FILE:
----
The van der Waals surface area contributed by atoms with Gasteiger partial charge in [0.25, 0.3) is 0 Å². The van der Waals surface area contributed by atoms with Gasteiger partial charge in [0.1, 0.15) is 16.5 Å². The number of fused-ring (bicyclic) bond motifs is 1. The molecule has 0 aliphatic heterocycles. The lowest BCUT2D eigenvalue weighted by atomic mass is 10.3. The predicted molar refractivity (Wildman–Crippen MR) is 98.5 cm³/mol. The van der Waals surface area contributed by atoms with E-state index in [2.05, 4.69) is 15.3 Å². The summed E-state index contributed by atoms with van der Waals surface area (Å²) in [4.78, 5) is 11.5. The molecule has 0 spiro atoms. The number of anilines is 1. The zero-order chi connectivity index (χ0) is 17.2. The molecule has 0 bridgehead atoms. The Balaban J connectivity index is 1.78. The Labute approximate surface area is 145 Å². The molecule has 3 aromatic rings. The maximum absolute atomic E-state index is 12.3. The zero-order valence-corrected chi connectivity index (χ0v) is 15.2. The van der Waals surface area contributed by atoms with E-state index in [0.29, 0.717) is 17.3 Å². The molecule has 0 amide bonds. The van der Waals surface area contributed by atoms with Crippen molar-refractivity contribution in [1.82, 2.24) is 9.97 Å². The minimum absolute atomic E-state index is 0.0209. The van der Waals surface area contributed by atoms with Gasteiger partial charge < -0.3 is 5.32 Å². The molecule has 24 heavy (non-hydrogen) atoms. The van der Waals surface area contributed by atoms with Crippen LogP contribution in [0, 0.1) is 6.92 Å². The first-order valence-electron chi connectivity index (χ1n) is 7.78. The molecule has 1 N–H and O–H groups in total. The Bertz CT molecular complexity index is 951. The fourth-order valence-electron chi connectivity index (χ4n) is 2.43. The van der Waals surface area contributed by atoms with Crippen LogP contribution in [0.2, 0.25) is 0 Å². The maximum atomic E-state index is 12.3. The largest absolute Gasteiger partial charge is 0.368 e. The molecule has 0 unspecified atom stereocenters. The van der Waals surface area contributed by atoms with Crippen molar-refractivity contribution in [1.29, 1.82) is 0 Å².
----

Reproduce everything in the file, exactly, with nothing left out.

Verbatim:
The van der Waals surface area contributed by atoms with Gasteiger partial charge in [0.25, 0.3) is 0 Å². The van der Waals surface area contributed by atoms with Gasteiger partial charge in [0.1, 0.15) is 16.5 Å². The number of fused-ring (bicyclic) bond motifs is 1. The molecule has 0 aliphatic heterocycles. The lowest BCUT2D eigenvalue weighted by atomic mass is 10.3. The predicted molar refractivity (Wildman–Crippen MR) is 98.5 cm³/mol. The van der Waals surface area contributed by atoms with E-state index in [2.05, 4.69) is 15.3 Å². The summed E-state index contributed by atoms with van der Waals surface area (Å²) in [4.78, 5) is 11.5. The molecule has 0 spiro atoms. The number of anilines is 1. The zero-order chi connectivity index (χ0) is 17.2. The molecule has 0 bridgehead atoms. The Balaban J connectivity index is 1.78. The Labute approximate surface area is 145 Å². The molecule has 3 aromatic rings. The maximum absolute atomic E-state index is 12.3. The zero-order valence-corrected chi connectivity index (χ0v) is 15.2. The van der Waals surface area contributed by atoms with E-state index in [0.29, 0.717) is 17.3 Å². The molecule has 0 amide bonds. The van der Waals surface area contributed by atoms with Crippen molar-refractivity contribution in [1.82, 2.24) is 9.97 Å². The minimum absolute atomic E-state index is 0.0209. The van der Waals surface area contributed by atoms with Gasteiger partial charge < -0.3 is 5.32 Å². The molecule has 24 heavy (non-hydrogen) atoms. The van der Waals surface area contributed by atoms with Crippen LogP contribution in [0, 0.1) is 6.92 Å². The first-order valence-electron chi connectivity index (χ1n) is 7.78. The molecule has 1 N–H and O–H groups in total. The Bertz CT molecular complexity index is 951. The fourth-order valence-electron chi connectivity index (χ4n) is 2.43. The van der Waals surface area contributed by atoms with Crippen LogP contribution in [0.2, 0.25) is 0 Å². The maximum atomic E-state index is 12.3. The largest absolute Gasteiger partial charge is 0.368 e. The molecule has 0 unspecified atom stereocenters. The van der Waals surface area contributed by atoms with Crippen molar-refractivity contribution in [1.29, 1.82) is 0 Å².